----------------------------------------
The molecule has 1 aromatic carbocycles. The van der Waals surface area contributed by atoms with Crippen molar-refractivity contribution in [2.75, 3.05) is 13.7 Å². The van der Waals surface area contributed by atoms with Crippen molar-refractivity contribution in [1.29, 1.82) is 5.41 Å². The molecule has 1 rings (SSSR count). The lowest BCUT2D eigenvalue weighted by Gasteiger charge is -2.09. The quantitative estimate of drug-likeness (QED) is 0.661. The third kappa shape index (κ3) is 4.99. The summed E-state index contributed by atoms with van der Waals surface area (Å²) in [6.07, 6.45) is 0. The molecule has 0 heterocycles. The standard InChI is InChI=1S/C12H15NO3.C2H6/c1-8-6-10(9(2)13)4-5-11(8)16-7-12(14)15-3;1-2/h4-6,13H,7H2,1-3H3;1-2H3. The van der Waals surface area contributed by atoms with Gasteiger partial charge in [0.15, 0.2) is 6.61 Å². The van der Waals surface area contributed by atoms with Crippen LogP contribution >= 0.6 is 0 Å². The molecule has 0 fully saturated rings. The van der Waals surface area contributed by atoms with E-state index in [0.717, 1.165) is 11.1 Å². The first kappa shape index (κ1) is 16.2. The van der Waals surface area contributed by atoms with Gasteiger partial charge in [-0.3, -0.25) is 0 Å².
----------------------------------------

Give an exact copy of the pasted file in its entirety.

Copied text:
The molecule has 1 aromatic carbocycles. The van der Waals surface area contributed by atoms with Crippen molar-refractivity contribution in [2.75, 3.05) is 13.7 Å². The van der Waals surface area contributed by atoms with Crippen molar-refractivity contribution in [1.29, 1.82) is 5.41 Å². The molecule has 1 rings (SSSR count). The lowest BCUT2D eigenvalue weighted by Gasteiger charge is -2.09. The quantitative estimate of drug-likeness (QED) is 0.661. The third kappa shape index (κ3) is 4.99. The summed E-state index contributed by atoms with van der Waals surface area (Å²) in [6.07, 6.45) is 0. The molecule has 0 heterocycles. The standard InChI is InChI=1S/C12H15NO3.C2H6/c1-8-6-10(9(2)13)4-5-11(8)16-7-12(14)15-3;1-2/h4-6,13H,7H2,1-3H3;1-2H3. The van der Waals surface area contributed by atoms with Gasteiger partial charge in [0.15, 0.2) is 6.61 Å². The van der Waals surface area contributed by atoms with Crippen LogP contribution >= 0.6 is 0 Å². The molecule has 0 fully saturated rings. The van der Waals surface area contributed by atoms with E-state index in [0.717, 1.165) is 11.1 Å². The first kappa shape index (κ1) is 16.2. The van der Waals surface area contributed by atoms with Gasteiger partial charge in [-0.3, -0.25) is 0 Å².